KUALA LUMPUR: There is no Standing Order that specifically spells out how to table a motion of no confidence against the prime minister in Parliament, says Tan Sri Pandikar Amin Mulia.
"The Standing Orders come under Article 62 of the Constitution and Parliament has the right to make its own procedures.
"There is nothing in the procedures defining it (a motion of no confidence)" the Parliament Speaker said after officiating the General Assembly of the Asean Inter-Parliament here on Monday.
He chided Gelang Patah MP Lim Kit Siang for saying last Thursday that there was room for him to allow such a motion.
The procedure to move a motion in the House requires written notice to be given to the Parliament Secretariat during office hours.
For a motion moved by a member of the Cabinet, seven days notice is required (14 days for a private bill).
However, any MP may apply to raise an emergency motion in Parliament to discuss any matter of public importance.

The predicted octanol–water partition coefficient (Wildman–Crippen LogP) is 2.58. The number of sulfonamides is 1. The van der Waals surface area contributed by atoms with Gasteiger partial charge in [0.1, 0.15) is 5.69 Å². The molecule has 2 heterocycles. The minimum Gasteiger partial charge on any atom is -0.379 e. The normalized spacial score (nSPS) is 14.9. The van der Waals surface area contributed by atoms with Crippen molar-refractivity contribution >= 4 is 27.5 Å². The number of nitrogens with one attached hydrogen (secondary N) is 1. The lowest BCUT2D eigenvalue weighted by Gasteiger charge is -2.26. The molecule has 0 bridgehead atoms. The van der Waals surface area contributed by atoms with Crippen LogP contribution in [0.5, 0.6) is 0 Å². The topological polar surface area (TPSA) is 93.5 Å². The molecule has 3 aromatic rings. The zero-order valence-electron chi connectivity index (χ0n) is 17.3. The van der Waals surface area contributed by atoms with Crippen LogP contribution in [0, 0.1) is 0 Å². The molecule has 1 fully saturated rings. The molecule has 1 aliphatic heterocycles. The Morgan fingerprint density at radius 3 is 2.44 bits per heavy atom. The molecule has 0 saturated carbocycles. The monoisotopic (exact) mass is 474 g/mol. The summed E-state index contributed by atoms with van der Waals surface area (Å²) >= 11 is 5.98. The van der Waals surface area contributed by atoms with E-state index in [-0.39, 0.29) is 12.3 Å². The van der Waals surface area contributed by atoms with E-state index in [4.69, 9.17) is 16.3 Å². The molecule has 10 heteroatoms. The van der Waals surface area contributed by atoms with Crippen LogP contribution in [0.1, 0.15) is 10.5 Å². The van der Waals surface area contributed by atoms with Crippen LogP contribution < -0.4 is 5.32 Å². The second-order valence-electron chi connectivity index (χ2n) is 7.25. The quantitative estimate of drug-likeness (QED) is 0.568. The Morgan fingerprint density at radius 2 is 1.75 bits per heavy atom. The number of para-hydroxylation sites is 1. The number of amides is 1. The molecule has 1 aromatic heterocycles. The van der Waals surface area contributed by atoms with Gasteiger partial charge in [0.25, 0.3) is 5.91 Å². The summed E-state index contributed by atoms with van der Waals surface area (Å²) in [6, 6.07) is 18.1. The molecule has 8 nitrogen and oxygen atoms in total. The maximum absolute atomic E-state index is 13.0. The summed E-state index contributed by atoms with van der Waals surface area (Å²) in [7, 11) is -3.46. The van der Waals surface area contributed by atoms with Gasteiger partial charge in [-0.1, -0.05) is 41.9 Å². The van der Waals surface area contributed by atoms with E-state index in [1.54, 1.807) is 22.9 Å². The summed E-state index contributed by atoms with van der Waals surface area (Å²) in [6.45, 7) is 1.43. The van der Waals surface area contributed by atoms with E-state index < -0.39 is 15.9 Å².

However, this still requires a 24-hour notice and a 300-word submission to the Speaker on the matter to be raised.
The Speaker has full discretion to reject the application unless it is a matter of "definite, urgent and of public importance".
The Speaker usually decides an application in chambers, and any proposed motion rejected by him cannot be raised in Parliament again.
On a separate issue, Pandikar said that PAS MPs who left the party to form Parti Amanah Negara, were still members of the House.
He said an MP would only be disqualified if declared bankrupt, insane or sentenced to more than one years' jail or fined more than RM2,000.
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